Associate Professor and Interpreter Adds Outstanding Teaching Award to Accomplishments
Early experiences of Jamie McCartney, Ph.D., and her being introduced to the Deaf Community as a teen turned her into a passionate and vibrant professor at Kent State University.
McCartney, associate professor in the School of Lifespan Development and Educational Sciences and the Program Coordinator for the American Sign Language / English Interpreting program, was rewarded with a 2021 Outstanding Teaching Award (OTA) this year for her compassion and commitment to helping students succeed.
“I was teaching a class and the Dean, Melissa Dyer and a photographer burst in my classroom with a huge sign and beautiful flowers,” McCartney said. “They apologized for the interruption then told my class their professor was nominated and is a winning recipient of the Outstanding Teaching Award. It felt like I was truly dreaming.”
Every year, three Kent State faculty members are nominated and honored with awards for their outstanding achievements in teaching. The OTA is the highest teaching award accorded to non-tenure track and part-time faculty at Kent State. The award parallels the Distinguished Teaching Awards sponsored by the Kent Alumni Association.
Growing up, McCartney taught her friends and family a wide variety of skills including how to play piano, how to crochet, how to sign and grammar studies. In return, she received comments from those she taught, expressing how they finally understood what they were learning.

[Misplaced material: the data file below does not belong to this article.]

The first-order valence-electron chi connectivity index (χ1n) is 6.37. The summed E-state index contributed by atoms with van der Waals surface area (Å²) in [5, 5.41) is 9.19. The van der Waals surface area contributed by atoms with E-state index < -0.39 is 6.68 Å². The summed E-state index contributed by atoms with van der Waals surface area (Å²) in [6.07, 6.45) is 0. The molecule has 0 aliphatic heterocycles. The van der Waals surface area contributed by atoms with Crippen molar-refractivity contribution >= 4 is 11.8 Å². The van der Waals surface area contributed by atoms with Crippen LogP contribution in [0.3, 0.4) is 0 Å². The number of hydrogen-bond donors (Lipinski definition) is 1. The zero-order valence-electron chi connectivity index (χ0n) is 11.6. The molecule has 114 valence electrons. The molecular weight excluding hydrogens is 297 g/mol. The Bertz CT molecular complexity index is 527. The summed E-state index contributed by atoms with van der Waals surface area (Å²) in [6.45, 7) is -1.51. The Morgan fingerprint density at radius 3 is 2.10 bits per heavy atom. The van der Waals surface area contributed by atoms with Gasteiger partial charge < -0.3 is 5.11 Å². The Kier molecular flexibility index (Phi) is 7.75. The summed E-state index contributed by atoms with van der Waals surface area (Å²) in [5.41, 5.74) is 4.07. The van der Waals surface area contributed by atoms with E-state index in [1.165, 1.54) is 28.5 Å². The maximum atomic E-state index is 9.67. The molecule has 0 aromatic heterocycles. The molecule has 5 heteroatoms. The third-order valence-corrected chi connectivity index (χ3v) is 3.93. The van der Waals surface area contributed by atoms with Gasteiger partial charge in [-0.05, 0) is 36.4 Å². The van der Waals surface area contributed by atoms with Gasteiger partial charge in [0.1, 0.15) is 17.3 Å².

“By receiving positive comments like that, it really got me thinking ‘I should probably do this as a career.’” McCartney said. “It was the next logical step with my profession at the time and is one of the reasons that pushed me in that direction to teach sign language.”
As a 14-year-old, McCartney worked at an ice cream stand where a daily customer would come up to the window and order a large chocolate cone. She said every day, he would slide a paper in the window without speaking and McCartney never knew why until her boss told her the customer was Deaf.
She went to the library that day and learned how to sign “May I help you?” The next day when the man came to the window, McCartney took the paper and ripped it up. She said the man looked at her very confused, and then she signed “May I help you?” He left the window and brought back four people. McCartney signed again. They cheered and clapped for her, some with tears streaming down their faces.
McCartney explained how that experience changed her life and is another reason why she continued to pursue a profession in teaching sign language interpreting.
Teaching at Kent State throughout the pandemic, McCartney said her experience has been challenging. She is constantly learning and working to improve for the future and thanks the Deaf Community for their encouragement and assistance throughout the years.
Aside from being a professor, McCartney is also an interpreter, a career with its own highlights. She had the opportunity to interpret for Billy Graham in 1993 in front of thousands of people and has also interpreted to mothers when their babies were being born, which she said was a life-changing experience.
Some of McCartney’s proudest moments are when her former students reach back out to her after graduation, informing her about the jobs they landed. McCartney’s Outstanding Teaching Award is hanging in her office, reminding her of all she has accomplished.
Nominations for Outstanding Teaching Awards can be made at www.kent.edu/utc/teaching-awards.
To view other Outstanding Teaching Award recipients, visit www.kent.edu/utc/ota-recipients.